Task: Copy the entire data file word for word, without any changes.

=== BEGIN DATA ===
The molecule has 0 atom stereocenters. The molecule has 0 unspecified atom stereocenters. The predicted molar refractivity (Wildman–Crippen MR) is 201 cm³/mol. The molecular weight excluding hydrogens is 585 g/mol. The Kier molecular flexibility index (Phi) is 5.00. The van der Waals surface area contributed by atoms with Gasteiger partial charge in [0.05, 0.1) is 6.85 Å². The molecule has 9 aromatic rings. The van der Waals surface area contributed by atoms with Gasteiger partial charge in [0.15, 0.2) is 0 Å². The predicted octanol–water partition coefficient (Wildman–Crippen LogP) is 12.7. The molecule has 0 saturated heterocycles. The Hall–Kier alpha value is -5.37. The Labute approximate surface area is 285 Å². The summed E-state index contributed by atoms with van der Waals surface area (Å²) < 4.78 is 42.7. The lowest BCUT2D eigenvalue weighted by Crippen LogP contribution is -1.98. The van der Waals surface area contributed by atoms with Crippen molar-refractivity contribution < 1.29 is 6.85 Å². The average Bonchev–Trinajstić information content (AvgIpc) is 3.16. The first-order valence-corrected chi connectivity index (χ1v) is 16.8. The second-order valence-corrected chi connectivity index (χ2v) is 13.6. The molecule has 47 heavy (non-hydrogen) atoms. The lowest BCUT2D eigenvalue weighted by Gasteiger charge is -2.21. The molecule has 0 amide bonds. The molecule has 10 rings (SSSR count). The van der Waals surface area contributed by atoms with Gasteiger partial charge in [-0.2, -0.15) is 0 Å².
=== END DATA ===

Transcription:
The molecule has 0 atom stereocenters. The molecule has 0 unspecified atom stereocenters. The predicted molar refractivity (Wildman–Crippen MR) is 201 cm³/mol. The molecular weight excluding hydrogens is 585 g/mol. The Kier molecular flexibility index (Phi) is 5.00. The van der Waals surface area contributed by atoms with Gasteiger partial charge in [0.05, 0.1) is 6.85 Å². The molecule has 9 aromatic rings. The van der Waals surface area contributed by atoms with Gasteiger partial charge in [0.15, 0.2) is 0 Å². The predicted octanol–water partition coefficient (Wildman–Crippen LogP) is 12.7. The molecule has 0 saturated heterocycles. The Hall–Kier alpha value is -5.37. The Labute approximate surface area is 285 Å². The summed E-state index contributed by atoms with van der Waals surface area (Å²) < 4.78 is 42.7. The lowest BCUT2D eigenvalue weighted by Crippen LogP contribution is -1.98. The van der Waals surface area contributed by atoms with Crippen molar-refractivity contribution < 1.29 is 6.85 Å². The average Bonchev–Trinajstić information content (AvgIpc) is 3.16. The first-order valence-corrected chi connectivity index (χ1v) is 16.8. The second-order valence-corrected chi connectivity index (χ2v) is 13.6. The molecule has 47 heavy (non-hydrogen) atoms. The lowest BCUT2D eigenvalue weighted by Gasteiger charge is -2.21. The molecule has 0 amide bonds. The molecule has 10 rings (SSSR count). The van der Waals surface area contributed by atoms with Gasteiger partial charge in [-0.2, -0.15) is 0 Å².